That's an interesting idea. Somebody should mod that in and see how it goes. It has a lot of catching up to do to get anywhere near the loaders, liek holy :shock: ppl like loaders! (Not as much as they like axes apparently!)
Last edited by featherwinglove on Sat Jan 05, 2019 1:49 am, edited 1 time in total.

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Re: Friday Facts #274 - New fluid system 2

Post by GenBOOM » Sat Dec 29, 2018 10:00 pm

In addition to friction, shouldn't the fluid have an inertia? so that when cornering some energy is lost, and the speed will slow down, increasing pressure build up behind the curve of the pipe. so if you zig-zag pipes it will fill up the backed up fluid slightly faster and slosh around less, or slosh around at a higher frequency but for a shorter duration. This should happen at every junction, but be most drastic at 90 degree corner turns where there only a single pipe connection and no other junctions to outlet the pressure buildup.

This makes me realize that straight pipes would need much more reinforcements whenever there is a T junction because there is no curve to the pipe like a 90 degree corner turn, its basically a cannon of fluid hitting a wall of pipe, instead of centrifugal force acting its just taking the full brunt of the impact and dispersing the liquid as a reaction to the impact. I would imagine that T junctions would need to be replaced or maintained quite a lot. There is an opportunity there for some art changes to reflect some realism. Unless there is some fluid guiding done within the pipe that is unseen.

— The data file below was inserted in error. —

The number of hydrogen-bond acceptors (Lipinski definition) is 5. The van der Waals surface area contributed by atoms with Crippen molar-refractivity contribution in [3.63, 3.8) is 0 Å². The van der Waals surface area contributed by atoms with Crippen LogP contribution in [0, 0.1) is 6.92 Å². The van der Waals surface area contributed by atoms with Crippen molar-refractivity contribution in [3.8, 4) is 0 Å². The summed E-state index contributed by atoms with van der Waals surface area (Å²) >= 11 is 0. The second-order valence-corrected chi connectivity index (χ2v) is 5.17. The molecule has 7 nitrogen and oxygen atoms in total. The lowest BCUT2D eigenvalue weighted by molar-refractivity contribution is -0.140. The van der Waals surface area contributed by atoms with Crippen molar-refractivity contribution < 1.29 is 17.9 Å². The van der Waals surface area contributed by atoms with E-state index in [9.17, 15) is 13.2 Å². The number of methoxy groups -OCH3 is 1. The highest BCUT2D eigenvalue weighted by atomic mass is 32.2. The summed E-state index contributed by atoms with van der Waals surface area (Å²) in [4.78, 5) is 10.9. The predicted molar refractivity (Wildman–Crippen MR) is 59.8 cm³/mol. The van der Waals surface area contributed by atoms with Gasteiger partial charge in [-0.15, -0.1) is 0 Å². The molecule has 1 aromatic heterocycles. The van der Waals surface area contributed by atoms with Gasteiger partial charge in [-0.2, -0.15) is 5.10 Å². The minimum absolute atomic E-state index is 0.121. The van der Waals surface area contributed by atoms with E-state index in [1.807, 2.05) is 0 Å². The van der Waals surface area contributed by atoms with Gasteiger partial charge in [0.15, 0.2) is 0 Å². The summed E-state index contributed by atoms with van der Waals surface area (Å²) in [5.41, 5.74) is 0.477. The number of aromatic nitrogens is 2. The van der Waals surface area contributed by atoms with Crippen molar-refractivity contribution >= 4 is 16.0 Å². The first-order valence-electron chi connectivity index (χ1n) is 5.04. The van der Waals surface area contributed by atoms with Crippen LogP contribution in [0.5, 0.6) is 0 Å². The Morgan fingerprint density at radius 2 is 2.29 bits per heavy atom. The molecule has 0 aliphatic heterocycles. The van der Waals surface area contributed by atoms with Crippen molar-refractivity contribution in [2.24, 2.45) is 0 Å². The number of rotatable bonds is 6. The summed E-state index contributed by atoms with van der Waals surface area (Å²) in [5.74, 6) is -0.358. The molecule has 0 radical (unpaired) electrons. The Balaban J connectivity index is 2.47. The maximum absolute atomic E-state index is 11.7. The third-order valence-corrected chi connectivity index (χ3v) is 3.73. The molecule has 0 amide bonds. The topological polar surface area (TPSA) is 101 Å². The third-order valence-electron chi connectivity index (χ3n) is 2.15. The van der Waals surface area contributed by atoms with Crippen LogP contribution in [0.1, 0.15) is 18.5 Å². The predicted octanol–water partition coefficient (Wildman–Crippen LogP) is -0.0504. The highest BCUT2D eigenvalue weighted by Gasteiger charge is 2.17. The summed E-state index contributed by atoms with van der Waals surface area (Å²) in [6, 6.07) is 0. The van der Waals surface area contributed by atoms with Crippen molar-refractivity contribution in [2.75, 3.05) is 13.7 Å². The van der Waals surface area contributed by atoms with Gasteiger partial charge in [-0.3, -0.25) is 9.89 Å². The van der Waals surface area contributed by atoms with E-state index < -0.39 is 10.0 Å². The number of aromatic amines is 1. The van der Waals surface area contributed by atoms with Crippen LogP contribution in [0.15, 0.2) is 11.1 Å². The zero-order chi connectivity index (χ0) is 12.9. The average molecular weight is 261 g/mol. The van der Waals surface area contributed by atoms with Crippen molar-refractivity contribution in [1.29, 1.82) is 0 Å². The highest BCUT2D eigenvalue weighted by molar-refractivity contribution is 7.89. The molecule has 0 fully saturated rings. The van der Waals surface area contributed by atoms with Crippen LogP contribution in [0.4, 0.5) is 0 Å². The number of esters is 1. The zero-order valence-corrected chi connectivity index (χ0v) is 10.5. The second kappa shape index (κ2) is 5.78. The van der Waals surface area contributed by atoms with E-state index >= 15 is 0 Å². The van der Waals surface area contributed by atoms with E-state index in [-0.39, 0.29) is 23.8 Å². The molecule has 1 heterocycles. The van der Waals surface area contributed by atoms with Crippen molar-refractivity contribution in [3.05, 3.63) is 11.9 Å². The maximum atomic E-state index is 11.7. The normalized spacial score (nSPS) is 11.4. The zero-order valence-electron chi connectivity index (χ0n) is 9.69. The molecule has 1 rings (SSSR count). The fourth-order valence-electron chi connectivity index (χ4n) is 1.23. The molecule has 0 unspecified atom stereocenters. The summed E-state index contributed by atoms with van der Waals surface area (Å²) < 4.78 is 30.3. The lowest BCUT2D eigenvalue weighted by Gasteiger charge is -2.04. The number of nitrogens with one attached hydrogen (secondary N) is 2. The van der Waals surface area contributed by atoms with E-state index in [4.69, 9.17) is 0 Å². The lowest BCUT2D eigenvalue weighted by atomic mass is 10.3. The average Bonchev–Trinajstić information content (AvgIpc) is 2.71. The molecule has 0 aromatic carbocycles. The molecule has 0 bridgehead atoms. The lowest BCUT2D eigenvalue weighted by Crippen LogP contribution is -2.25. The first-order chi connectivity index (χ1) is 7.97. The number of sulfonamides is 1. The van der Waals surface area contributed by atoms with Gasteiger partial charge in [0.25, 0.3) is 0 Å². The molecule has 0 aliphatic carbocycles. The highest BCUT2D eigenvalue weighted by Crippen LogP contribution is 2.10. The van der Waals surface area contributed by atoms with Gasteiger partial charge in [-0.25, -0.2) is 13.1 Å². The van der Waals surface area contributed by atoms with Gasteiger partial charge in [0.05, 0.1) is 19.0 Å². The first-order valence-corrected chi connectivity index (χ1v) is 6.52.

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Re: Friday Facts #274 - New fluid system 2

Post by featherwinglove » Sat Dec 29, 2018 10:37 pm

GenBOOM wrote:
Sat Dec 29, 2018 10:00 pm
In addition to friction, shouldn't the fluid have an inertia? so that when cornering some energy is lost, and the speed will slow down, increasing pressure build up behind the curve of the pipe. so if you zig-zag pipes it will fill up the backed up fluid slightly faster and slosh around less, or slosh around at a higher frequency but for a shorter duration. This should happen at every junction, but be most drastic at 90 degree corner turns where there only a single pipe connection and no other junctions to outlet the pressure buildup.